Bayesian inference exercise.
These programming exercises also develop your understanding of Bayesian statistical inference procedures.
First read the Wikipedia article on Wikipedia:Bayesian_inference
Specifically, be sure to read the section titled
Open reading frames - submit as hw8a.py
Suppose that S is a sequence of N codons. Equivalently, S can be thought of as a sequence of 3N nucleotides.
We model S as a sequence of Wikipedia:Independent_and_identically-distributed_random_variables
The random variables can be codons (N of them) or nucleotides (3N of them).
These are two very different models.
In a sequence of 3N I.I.D. nucleotides, we can't guarantee that the sequence won't contain any stop codons
(unless we remove T's and/or A's entirely).
However, when generating a sequence of N I.I.D. codons, we can guarantee to generate no stop codons quite easily.
Consider the following two ways of generating sequence S:
- (G=0) S is an I.I.D. sequence of 3N nucleotides. Each nucleotide (x) is independently sampled from some probability distribution p(x).
- (G=1) S is an I.I.D. sequence of N independently sampled codons. Each codon is sampled as follows:
- Sample three random nucleotides (xyz) from the same probability distribution: i.e. sample x from p(x), y from p(y) and z from p(z).
- If the resultant codon xyz is a stop codon, then go back to the previous step (resampling x, y and z), repeating until you get an xyz that is not a stop codon.
- Use codon xyz.
These two ways of generating S represent two alternate probabilistic models
Let G denote the model used: if G=0 then S is a random sequence of nucleotides (and may contain stop codons). If G=1 then S is a random coding sequence (and will contain no stop codons).
Assume that both of these models are equally probable, a priori
The goal of this exercise is to write a Python program that does the following:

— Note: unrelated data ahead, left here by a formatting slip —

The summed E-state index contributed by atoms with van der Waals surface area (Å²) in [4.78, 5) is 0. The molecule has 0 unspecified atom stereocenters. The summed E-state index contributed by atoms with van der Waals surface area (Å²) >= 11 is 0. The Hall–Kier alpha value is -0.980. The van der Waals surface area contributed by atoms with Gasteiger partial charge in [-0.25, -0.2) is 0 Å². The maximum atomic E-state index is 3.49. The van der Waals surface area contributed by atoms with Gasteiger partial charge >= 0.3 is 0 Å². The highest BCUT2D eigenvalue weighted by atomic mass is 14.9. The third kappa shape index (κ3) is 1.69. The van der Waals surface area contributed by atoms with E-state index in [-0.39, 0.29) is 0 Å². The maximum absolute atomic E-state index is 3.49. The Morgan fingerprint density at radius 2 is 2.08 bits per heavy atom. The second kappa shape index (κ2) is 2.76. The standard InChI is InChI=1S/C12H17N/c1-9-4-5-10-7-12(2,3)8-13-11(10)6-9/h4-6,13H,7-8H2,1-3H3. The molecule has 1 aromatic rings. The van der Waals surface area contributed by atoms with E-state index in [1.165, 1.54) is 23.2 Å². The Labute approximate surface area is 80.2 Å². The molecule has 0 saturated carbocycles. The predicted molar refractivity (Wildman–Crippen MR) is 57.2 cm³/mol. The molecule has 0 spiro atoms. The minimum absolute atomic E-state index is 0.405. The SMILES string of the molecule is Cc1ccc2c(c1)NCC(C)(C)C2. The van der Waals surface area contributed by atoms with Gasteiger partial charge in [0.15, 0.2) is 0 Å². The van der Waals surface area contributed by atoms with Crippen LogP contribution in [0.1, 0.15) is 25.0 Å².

- Read in a correctly formatted FastaFormat file (perform normal error checking for file existence - this is considered stylistic at this point);
- Estimate a probability distribution over nucleotides, p(x), by counting all nucleotides in the file. (10)
- For each sequence S in the file, calculate and print the following:
- the posterior probability P(G=1|S); (15)
- the log-ratio of the posterior probabilities, . (15)
Comment on the log-ratio (just add a comment at the top of your .py file). Does it tell you anything that the posterior probability P(G=1|S) does not? Are there any circumstances (i.e. input data) for which it might be a more appropriate to quote the log-ratio rather than the posterior probability? (5)
Event times - hw8b.py
The goal of this exercise is to write a Python program that reads in three files (E1, E2 & E3).
The files summarize the result of experiments to record spike trains in neurons.
Each file contains a list of time points, measured in seconds, of recorded neural spikes. (These are not durations - they are time points at which a neural spike occurred.)
There is one time measurement per line; the final line of the file represents not a spike measurement but the time at which the experiment was stopped.
The first two files represent experiments over long time periods, under different conditions.
, the neuron is in a resting state; in file
, the neuron is activated.
represents an experiment wherein it is not known whether the neuron was activated or not.
(Note that both activated and resting neurons have spikes
- they just have different
Assume that, in general (disregarding the specific conditions under which experiments E1 and E2 were conducted), the neuron is activated 1% of the time.
Further assume that the number of spikes in an activated or a resting neuron follows a Wikipedia:Poisson_distribution
. You may also assume that your estimate of lambda for the resting and activated states are in fact the true values of lambda for those states (rather than integrating out a prior over lambda... if you don't know what this means, don't worry about it yet).
Write a program to calculate and print the posterior probability that the neuron was activated during experiment E3. (45)
- Hint Pay attention to units - be consistent.
- Hint This follows the same form as above and the examples in class, with just a little more thought about what p( y | x ) means.
- Include comments in your code that indicate what quantities you are calculating. (e.g.:
# P(x | y) = p(x,y) / p(y) ).
Here are the files:
- E1: spike times for resting neuron
- E2: spike times for activated neuron
- E3: spike times for neuron in unknown state
- As always, the remaining 10% of your grade will come from style considerations.
A solution can be found here: BayesianInferenceSolution
- 06 Nov 2008
- 16 Nov 2012 (Python update)
Copyright © 2008-2013 by the contributing authors. All material on this collaboration platform is the property of the contributing authors.
Ideas, requests, problems regarding TWiki? Send feedback